The XX Factor

Cokie Roberts Explains Her Controversial Latino “Birth Control” Comment

Journalist Cokie Roberts appears at the National Press Foundation’s 26th annual awards dinner on February 10, 2009 in Washington, DC.

Brendan Hoffman/Getty Images

Political commentator Cokie Roberts appeared on NPR’s Morning Edition on Monday to discuss the Latino vote’s effect on the Republican Party. During her segment, she made a widely criticized joke that suggested the way for the GOP to curb Democratic-leaning trends among the rising Latino population would be through… birth control.

Hosted by Steve Inskeep, the segment—which also featured remarks from Fox News pundit and Daily Caller founder Tucker Carlson—focused on how the early Latino vote could sway the election toward Democratic nominee Hillary Clinton, especially in swing states such as Nevada and Florida as well as in typically red states Texas and Arizona.

Here’s a transcript (emphasis ours):

Inskeep: Tucker, are Republicans headed for a yet another reckoning with how they handle the Latino vote and issues that are of concern to Latinos?

Tucker: The state to look at is Texas. I mean, so without Texas being a Republican state, a solidly Republican state, it’s over. There are no more national elections. Republicans will probably hold the Congressional seat in Provo for generations to come. Once Texas goes Democrat, there’s really no need for a presidential election anymore. The numbers are just too overwhelming electorally. And so if that vote is within three or four percent, that’s really ominous for Republicans. You can draw your own conclusions about how they ought to respond to that—whether they ought to tighten immigration or they ought to win more Latino votes or whatever, but it definitely means everything is different …

Cokie: Well immigration wouldn’t do it, you’d have to do birth control to make it useful to Republicans.


Inskeep: We’re not gonna touch that, we’ve just got a few seconds left!

Her comment prompted immediate backlash on Twitter, with users accusing her of racism toward Latinos.

Roberts quickly responded to the criticism, offering a somewhat flippant-sounding dismissal of the idea that she might support Latino population control. This, of course, only prompted further upset.

Roberts further clarified her comments in an interview with Slate. Speaking by phone, she emphasized that she was firmly anti-Trump and pro-immigration.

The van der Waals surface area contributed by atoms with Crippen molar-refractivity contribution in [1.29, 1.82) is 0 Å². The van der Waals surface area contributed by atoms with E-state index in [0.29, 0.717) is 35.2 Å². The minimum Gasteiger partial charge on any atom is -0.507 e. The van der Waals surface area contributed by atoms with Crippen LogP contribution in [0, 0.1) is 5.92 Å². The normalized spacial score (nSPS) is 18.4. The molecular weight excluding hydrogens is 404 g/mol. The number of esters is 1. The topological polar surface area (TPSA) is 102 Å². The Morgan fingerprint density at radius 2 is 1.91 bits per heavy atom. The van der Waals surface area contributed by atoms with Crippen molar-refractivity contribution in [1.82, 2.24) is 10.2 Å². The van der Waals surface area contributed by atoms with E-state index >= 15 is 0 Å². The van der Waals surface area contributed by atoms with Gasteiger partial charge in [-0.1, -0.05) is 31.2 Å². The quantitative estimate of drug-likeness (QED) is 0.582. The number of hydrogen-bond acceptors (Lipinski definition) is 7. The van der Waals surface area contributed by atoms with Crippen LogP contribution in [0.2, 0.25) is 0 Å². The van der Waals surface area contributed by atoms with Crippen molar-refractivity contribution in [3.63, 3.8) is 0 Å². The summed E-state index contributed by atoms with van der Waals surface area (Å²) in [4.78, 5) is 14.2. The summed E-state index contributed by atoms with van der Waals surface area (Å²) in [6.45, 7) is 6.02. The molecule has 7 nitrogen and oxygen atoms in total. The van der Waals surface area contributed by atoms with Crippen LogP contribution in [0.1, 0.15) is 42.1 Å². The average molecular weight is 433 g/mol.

I’m one of the world’s most pro-immigration people on earth, and have always been, and was basically making—although it was quite clearly not a very good joke—which happens at 5 o’clock in the morning live on the air… You can often be inartful at 5 o’clock in the morning. But Tucker was making the point that you’d have to stop immigration. Well, my point was, that wouldn’t do it because we already have all these wonderful Hispanics in the country. That was my point. And thank heavens for that. I am a great celebrator of American diversity and one of the reasons I’ve been so adamantly anti-Trump is that I was so offended by his announcement about Mexicans.

In response to the Twitter critics who have called on her to apologize, Roberts told Slate, “I apologize if people took it the wrong way, but I didn’t mean it the wrong way. To apologize makes it sound like I meant it, and I didn’t. It couldn’t be further from who I am.”

Roberts has indeed positioned herself in opposition to Trump’s anti-immigration policy. On MSNBC’s Morning Joe in March, Roberts pointedly asked Trump, “But when you talk about deporting people and you talk about building a wall and you talk about banning Muslims, doesn’t that have an effect on children? Doesn’t that have an effect on the whole discourse?”

And in August, she called Trump’s supporters “morally tainted.”

“You can’t say, ‘He’s a racist and what he says is textbook racism, but I support him because he’s the nominee of my party,’” she said on Morning Joe.